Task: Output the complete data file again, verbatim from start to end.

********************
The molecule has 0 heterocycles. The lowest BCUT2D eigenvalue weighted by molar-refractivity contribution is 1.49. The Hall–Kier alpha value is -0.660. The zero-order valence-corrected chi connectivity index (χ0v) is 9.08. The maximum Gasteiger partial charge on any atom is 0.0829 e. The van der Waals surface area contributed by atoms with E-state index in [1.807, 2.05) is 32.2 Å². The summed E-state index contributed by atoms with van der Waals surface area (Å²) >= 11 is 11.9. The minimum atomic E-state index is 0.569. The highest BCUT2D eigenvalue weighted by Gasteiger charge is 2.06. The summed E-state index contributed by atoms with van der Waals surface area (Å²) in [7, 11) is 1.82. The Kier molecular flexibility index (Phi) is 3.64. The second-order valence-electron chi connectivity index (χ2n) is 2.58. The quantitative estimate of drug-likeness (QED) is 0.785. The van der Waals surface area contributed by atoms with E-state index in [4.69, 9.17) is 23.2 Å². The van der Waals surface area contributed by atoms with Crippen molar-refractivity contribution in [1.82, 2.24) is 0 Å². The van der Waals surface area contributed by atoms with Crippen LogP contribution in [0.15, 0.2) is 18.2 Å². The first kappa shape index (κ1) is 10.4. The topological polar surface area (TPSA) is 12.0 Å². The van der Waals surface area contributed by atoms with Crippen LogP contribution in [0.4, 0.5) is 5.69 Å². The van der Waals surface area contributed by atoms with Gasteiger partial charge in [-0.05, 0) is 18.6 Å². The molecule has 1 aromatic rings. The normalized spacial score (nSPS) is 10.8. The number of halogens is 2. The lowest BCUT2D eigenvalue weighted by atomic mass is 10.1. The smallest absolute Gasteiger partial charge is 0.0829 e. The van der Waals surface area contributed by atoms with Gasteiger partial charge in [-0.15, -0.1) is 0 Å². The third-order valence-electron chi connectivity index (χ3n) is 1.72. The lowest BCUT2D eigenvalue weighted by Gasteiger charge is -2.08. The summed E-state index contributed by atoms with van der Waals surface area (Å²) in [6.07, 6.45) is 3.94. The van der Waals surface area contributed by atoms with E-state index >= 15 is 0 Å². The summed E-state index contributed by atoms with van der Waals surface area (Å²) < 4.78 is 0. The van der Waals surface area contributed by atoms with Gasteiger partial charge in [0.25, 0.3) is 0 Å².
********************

The molecule has 0 heterocycles. The lowest BCUT2D eigenvalue weighted by molar-refractivity contribution is 1.49. The Hall–Kier alpha value is -0.660. The zero-order valence-corrected chi connectivity index (χ0v) is 9.08. The maximum Gasteiger partial charge on any atom is 0.0829 e. The van der Waals surface area contributed by atoms with E-state index in [1.807, 2.05) is 32.2 Å². The summed E-state index contributed by atoms with van der Waals surface area (Å²) >= 11 is 11.9. The minimum atomic E-state index is 0.569. The highest BCUT2D eigenvalue weighted by Gasteiger charge is 2.06. The summed E-state index contributed by atoms with van der Waals surface area (Å²) in [7, 11) is 1.82. The Kier molecular flexibility index (Phi) is 3.64. The second-order valence-electron chi connectivity index (χ2n) is 2.58. The quantitative estimate of drug-likeness (QED) is 0.785. The van der Waals surface area contributed by atoms with E-state index in [4.69, 9.17) is 23.2 Å². The van der Waals surface area contributed by atoms with Crippen molar-refractivity contribution in [1.82, 2.24) is 0 Å². The van der Waals surface area contributed by atoms with Crippen LogP contribution in [0.15, 0.2) is 18.2 Å². The first kappa shape index (κ1) is 10.4. The topological polar surface area (TPSA) is 12.0 Å². The van der Waals surface area contributed by atoms with Crippen LogP contribution in [0.4, 0.5) is 5.69 Å². The van der Waals surface area contributed by atoms with Gasteiger partial charge in [-0.05, 0) is 18.6 Å². The molecule has 1 aromatic rings. The normalized spacial score (nSPS) is 10.8. The number of halogens is 2. The lowest BCUT2D eigenvalue weighted by atomic mass is 10.1. The smallest absolute Gasteiger partial charge is 0.0829 e. The van der Waals surface area contributed by atoms with Gasteiger partial charge in [-0.15, -0.1) is 0 Å². The third-order valence-electron chi connectivity index (χ3n) is 1.72. The lowest BCUT2D eigenvalue weighted by Gasteiger charge is -2.08. The summed E-state index contributed by atoms with van der Waals surface area (Å²) in [6.07, 6.45) is 3.94. The van der Waals surface area contributed by atoms with E-state index >= 15 is 0 Å². The summed E-state index contributed by atoms with van der Waals surface area (Å²) < 4.78 is 0. The van der Waals surface area contributed by atoms with Gasteiger partial charge in [0.25, 0.3) is 0 Å².